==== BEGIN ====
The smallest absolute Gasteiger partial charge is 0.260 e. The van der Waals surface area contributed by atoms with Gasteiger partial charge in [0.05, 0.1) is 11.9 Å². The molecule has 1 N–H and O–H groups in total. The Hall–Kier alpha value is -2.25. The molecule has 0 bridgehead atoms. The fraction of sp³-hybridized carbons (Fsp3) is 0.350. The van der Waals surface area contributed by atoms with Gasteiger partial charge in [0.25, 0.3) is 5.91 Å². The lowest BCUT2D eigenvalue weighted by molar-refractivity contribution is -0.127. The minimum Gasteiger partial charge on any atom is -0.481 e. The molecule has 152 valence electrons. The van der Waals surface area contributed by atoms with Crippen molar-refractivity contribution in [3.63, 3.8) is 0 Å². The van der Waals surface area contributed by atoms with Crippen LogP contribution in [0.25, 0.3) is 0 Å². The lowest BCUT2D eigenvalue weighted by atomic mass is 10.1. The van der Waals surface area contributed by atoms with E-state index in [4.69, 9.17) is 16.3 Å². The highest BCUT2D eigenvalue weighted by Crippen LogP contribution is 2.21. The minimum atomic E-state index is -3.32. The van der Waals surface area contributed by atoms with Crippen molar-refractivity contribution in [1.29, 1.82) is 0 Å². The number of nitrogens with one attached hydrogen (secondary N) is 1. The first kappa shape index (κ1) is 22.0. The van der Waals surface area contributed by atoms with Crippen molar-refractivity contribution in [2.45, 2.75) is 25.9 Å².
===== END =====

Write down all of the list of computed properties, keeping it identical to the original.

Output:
The smallest absolute Gasteiger partial charge is 0.260 e. The van der Waals surface area contributed by atoms with Gasteiger partial charge in [0.05, 0.1) is 11.9 Å². The molecule has 1 N–H and O–H groups in total. The Hall–Kier alpha value is -2.25. The molecule has 0 bridgehead atoms. The fraction of sp³-hybridized carbons (Fsp3) is 0.350. The van der Waals surface area contributed by atoms with Gasteiger partial charge in [0.25, 0.3) is 5.91 Å². The lowest BCUT2D eigenvalue weighted by molar-refractivity contribution is -0.127. The minimum Gasteiger partial charge on any atom is -0.481 e. The molecule has 152 valence electrons. The van der Waals surface area contributed by atoms with Crippen molar-refractivity contribution in [3.63, 3.8) is 0 Å². The van der Waals surface area contributed by atoms with Crippen LogP contribution in [0.25, 0.3) is 0 Å². The lowest BCUT2D eigenvalue weighted by atomic mass is 10.1. The van der Waals surface area contributed by atoms with E-state index in [4.69, 9.17) is 16.3 Å². The highest BCUT2D eigenvalue weighted by Crippen LogP contribution is 2.21. The minimum atomic E-state index is -3.32. The van der Waals surface area contributed by atoms with Crippen molar-refractivity contribution in [1.29, 1.82) is 0 Å². The number of nitrogens with one attached hydrogen (secondary N) is 1. The first kappa shape index (κ1) is 22.0. The van der Waals surface area contributed by atoms with Crippen molar-refractivity contribution in [2.45, 2.75) is 25.9 Å².